Read 23 2019.06.25 - TWGGF: The Future of Large Tiddlywikis by h0p3 (philosopher.life)
What does the future hold for large Tiddlywikis? What can I do right now to start optimizing my TW to be usable while still huge. I am grateful to the TW contributors and those who made one of my browser engines. This has to be one of the best FOSS communities I've ever had the privilege of participating in. I need the advice of experts.
If h0p3 is worrying about this just a few years in, I’m worried that I’ll be terrified. I’d end up posting to my person wiki even more often than my personal website… hmmm.
Replied to a tweet by James BernardJames Bernard (Twitter)
James, I’ve been watching a few people use public-facing TiddlyWikis for “hyperchat“. One of them also has it set up with Webmention functionality so that other sites can send it notifications (though they’re not yet displaying them). To me this looks like the beginning of a different sort of social network and online communication.

I ran across an example yesterday of someone using a private local TiddlyWiki as a static site web generator, which is quite different from people hosting them directly on web servers.

I’m interested in off-label use cases for wikis (particularly in the vein of commonplace books), so do let us know when your article comes out.

I’ve started a TiddlyWiki stub on the IndieWeb wiki for those who are using it as a personal website. I’m working toward using it as a commonplace book for myself, and it would be cool to see it add Microformats v2, an h-card set up for author identity. I’ve noticed that Sphygm.us has hers set up with at least incoming Webmention support, which is awesome!

 

Replied to Questions (Reclaim Hosting Community)
Everyone has questions and most likely someone here has an answer for you. Whether it be about hosting, domains, or anything else you need help with, this is the place to ask.
I’ve been looking closer at wikis, online commonplace books, and similar personal/work/lab/research notebooks recently and have come across TiddlyWiki as a useful, simple, but very flexible possibility.

While most of its ecosystem revolves around methods for running the program locally (and often privately) or in Google or Dropbox storage, I’ve come across a growing number of people hosting their instances on their own servers and using them publicly as a melange of personal websites, blogs, and wikis.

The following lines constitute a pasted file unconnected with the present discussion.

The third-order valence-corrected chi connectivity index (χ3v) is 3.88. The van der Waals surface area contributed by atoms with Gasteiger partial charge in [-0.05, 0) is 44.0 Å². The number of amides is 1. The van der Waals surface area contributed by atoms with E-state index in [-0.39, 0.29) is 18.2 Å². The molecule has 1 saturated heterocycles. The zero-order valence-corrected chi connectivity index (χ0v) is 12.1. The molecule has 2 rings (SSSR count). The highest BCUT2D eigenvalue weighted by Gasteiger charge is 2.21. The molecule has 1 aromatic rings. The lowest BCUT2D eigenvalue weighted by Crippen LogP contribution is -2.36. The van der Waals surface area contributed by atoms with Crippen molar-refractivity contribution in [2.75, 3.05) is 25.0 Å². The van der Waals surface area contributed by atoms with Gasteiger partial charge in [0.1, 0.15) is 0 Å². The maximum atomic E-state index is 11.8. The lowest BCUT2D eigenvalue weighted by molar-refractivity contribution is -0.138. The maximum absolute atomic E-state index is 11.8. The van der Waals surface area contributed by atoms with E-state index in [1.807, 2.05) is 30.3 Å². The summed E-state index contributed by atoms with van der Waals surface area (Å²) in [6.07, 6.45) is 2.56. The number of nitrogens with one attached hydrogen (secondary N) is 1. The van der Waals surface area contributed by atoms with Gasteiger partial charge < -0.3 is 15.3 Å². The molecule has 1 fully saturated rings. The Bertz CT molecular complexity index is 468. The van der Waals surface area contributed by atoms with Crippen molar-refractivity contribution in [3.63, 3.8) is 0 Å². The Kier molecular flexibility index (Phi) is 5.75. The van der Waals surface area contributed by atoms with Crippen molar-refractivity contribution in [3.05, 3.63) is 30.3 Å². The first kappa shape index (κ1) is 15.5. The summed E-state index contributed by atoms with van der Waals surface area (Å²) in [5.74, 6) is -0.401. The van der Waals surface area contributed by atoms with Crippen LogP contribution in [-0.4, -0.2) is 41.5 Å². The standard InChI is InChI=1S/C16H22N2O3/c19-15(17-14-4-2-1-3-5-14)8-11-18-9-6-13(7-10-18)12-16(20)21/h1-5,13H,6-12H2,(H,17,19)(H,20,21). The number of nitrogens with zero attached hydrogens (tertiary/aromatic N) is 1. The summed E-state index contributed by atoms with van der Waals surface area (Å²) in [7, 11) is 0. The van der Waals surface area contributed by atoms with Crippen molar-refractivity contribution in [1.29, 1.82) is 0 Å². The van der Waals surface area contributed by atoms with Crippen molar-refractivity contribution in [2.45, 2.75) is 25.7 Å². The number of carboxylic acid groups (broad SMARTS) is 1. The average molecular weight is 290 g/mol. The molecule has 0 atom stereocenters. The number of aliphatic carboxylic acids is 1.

Has anyone tried hosting one (particularly the newer TW5) through Reclaim before? Of the many methods, I’m curious which may be the easiest/simplest from a set up perspective?

Here are some interesting examples I’ve come across:
* “A Thesis Notebook” by Alberto Molina
* PESpot Lesson Planner by Patrick Detzner (this one seems to be heavily modified)
* sphygm.us

Bookmarked Great Expectations (Serapis Classics) (7switch.com)
An ebook published using TiddlyWiki
An interesting example of a book published using TiddlyWiki as an ebook platform. It also enables highlighting and annotations to boot! I’m curious how well it works with Hypothes.is given their anchoring schemes?
Bookmarked TiddlyBlink — TiddlyWiki with bi-directional linking (giffmex.org)

TiddlyBlink is an adaptation of TiddlyWiki with the goal of helping you see connections between your ideas, and move quickly from one idea to another. It was inspired by the bi-directional linking found in Roam (https://roamresearch.com/), but built with capabilities already available in TiddlyWiki (https://tiddlywiki.com). See my example file here.

If he hasn’t seen this, it seems like the sort of thing that Jack Baty would appreciate.

I wonder if he’s considered using webmention.io to work with his TiddlyWiki? I’ve set it up with my MediaWiki set up, but still need to tinker with it on a public TiddlyWiki.

Small progress in my wiki explorations and a fix to my MediaWiki administrative user email address